So.. do you still think GPUs rock at image post processing?;)
Feel free to post your own take on the subject, rants and errata corrige.

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13 Responses to “Why GPUs are not (so) good at post processing images”

  1. Andrew Lauritzen Says:

    Definitely an interesting topic, and one that comes up quite often at work (RapidMind) ๐Ÿ™‚

    The fundamental idea that I think you’re getting at is one of different memory architectures, in particular comparing the “scratch pad” idea (fast, local, software-managed memories) to hardware-managed caches. It’s certainly easy to pick an algorithm that seems to benefit a lot from software knowledge of memory access patterns (like convolution).

    (Note that I’m intentionally leaving redundant computation out of this conversation because convolutions are the poster child of memory bound operations.)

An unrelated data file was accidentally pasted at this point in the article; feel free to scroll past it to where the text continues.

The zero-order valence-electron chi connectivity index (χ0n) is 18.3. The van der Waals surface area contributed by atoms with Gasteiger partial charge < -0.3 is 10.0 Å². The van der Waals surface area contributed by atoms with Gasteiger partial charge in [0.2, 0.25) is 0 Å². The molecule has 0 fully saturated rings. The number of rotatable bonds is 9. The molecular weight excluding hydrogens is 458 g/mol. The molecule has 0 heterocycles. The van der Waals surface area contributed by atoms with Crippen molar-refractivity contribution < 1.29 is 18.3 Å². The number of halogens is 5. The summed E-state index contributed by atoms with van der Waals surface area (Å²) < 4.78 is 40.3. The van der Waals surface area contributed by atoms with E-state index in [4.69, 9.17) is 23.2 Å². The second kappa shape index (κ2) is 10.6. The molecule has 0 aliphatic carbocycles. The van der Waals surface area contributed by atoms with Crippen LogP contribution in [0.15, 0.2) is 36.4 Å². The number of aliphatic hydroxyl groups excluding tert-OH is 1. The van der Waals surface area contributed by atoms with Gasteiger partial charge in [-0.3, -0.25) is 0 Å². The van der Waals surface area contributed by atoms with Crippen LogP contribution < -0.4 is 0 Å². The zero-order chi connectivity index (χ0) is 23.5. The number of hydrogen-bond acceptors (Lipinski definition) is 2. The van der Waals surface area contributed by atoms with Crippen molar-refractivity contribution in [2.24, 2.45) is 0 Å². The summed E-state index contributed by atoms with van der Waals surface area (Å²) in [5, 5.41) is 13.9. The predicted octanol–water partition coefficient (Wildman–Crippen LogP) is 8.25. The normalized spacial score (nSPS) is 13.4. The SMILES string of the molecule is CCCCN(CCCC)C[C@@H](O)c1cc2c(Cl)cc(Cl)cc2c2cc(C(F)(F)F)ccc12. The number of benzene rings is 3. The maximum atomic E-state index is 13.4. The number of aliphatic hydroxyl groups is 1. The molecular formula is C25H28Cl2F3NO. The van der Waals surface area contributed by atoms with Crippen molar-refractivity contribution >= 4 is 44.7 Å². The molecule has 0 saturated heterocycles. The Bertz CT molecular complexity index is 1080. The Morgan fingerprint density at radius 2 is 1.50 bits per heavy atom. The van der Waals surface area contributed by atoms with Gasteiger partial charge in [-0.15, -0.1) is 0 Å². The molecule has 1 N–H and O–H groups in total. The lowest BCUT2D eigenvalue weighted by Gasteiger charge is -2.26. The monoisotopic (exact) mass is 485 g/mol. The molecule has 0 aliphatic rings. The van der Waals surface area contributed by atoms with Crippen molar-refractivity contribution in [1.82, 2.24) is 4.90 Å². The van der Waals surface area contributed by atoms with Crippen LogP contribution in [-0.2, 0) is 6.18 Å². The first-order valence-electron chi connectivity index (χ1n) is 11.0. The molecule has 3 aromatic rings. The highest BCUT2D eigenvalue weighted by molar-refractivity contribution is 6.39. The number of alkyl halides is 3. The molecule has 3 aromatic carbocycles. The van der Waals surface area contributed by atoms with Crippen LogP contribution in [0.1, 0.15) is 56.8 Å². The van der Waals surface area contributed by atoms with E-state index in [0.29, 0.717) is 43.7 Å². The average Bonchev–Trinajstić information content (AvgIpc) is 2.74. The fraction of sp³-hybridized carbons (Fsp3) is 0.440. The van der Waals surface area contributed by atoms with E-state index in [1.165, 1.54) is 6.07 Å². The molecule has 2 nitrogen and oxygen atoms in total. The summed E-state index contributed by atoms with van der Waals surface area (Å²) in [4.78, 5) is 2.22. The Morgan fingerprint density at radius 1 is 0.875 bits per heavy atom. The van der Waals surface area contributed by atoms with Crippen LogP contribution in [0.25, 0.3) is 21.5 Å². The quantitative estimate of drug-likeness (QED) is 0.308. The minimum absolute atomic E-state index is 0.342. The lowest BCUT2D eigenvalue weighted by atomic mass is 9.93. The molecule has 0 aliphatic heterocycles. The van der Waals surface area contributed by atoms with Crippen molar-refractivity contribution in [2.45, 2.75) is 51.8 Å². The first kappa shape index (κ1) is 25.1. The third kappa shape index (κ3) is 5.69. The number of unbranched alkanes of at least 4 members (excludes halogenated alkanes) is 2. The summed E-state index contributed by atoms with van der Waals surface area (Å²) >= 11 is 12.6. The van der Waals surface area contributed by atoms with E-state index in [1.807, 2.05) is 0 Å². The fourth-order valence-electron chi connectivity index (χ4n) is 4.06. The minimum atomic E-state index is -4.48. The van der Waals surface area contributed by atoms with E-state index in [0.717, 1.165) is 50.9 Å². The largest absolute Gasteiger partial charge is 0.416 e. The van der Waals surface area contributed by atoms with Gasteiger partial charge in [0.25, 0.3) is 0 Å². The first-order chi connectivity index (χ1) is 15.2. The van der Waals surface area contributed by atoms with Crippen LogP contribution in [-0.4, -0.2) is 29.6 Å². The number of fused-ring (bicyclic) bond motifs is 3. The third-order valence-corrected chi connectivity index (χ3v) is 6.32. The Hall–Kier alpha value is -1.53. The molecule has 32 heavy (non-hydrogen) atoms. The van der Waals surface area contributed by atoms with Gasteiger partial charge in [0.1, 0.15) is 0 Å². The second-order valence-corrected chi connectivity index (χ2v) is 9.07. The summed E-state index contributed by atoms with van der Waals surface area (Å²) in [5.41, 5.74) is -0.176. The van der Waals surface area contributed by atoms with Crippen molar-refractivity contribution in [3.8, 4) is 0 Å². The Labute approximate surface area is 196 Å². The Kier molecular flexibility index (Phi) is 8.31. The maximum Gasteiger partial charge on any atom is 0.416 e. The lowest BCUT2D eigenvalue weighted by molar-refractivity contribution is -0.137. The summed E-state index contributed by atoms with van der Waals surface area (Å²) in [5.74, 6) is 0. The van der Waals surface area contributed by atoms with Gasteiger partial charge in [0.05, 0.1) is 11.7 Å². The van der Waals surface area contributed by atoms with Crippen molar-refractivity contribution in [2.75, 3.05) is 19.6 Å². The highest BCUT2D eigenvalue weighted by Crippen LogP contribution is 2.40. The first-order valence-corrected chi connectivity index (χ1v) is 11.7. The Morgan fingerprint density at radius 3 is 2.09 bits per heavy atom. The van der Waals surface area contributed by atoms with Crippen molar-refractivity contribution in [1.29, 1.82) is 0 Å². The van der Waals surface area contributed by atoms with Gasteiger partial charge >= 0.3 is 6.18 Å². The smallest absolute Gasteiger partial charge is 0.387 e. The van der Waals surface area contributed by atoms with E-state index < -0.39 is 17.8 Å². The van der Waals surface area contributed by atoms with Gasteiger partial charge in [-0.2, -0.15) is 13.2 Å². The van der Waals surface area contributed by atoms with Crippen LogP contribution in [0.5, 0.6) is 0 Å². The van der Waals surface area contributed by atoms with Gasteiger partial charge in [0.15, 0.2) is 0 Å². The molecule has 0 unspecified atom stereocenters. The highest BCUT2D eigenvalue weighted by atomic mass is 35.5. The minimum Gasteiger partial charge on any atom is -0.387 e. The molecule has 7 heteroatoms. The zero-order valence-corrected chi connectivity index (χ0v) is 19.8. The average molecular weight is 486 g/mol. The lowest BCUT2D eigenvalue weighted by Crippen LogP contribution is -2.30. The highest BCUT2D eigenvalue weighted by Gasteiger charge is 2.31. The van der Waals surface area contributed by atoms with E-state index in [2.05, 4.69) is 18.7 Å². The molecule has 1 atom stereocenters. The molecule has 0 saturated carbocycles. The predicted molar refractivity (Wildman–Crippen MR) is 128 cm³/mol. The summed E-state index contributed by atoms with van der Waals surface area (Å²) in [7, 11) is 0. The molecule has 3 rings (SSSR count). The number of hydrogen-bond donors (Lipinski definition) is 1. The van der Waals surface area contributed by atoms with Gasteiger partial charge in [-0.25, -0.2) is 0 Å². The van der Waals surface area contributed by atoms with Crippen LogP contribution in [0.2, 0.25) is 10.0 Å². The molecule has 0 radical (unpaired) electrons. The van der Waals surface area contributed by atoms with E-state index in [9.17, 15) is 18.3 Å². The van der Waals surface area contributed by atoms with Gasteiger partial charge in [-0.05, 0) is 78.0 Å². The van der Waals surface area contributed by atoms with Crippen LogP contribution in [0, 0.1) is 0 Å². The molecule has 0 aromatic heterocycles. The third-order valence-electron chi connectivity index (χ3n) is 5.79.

I’d generally agree that it’s nice to have control over how memory is managed (such as on Cell, and in CUDA/CTM) and like most people would think that this ability would make a huge difference to performance in many algorithms, convolution being a great example. However, I was speaking to someone (at I3D this year I believe) who is studying exactly this topic (efficient of various memory architectures, particularly Cell -like vs GPU-like vs CPU-like) and he mentioned that contrary to this popular belief, hardware-managed associative caches do almost as well in practice, and better in some cases!

    So after speaking at some length with him and thinking more on the problem, I’m no longer convinced that software-managed memory hierarchies are necessarily the holy grail that people have made them out to be. In particular they’re pretty ugly from a programming point-of-view (especially once you need to start coding for multiple cache levels), although they can actually be fairly nicely abstracted with a nested program kernels (generalized program “recursion”).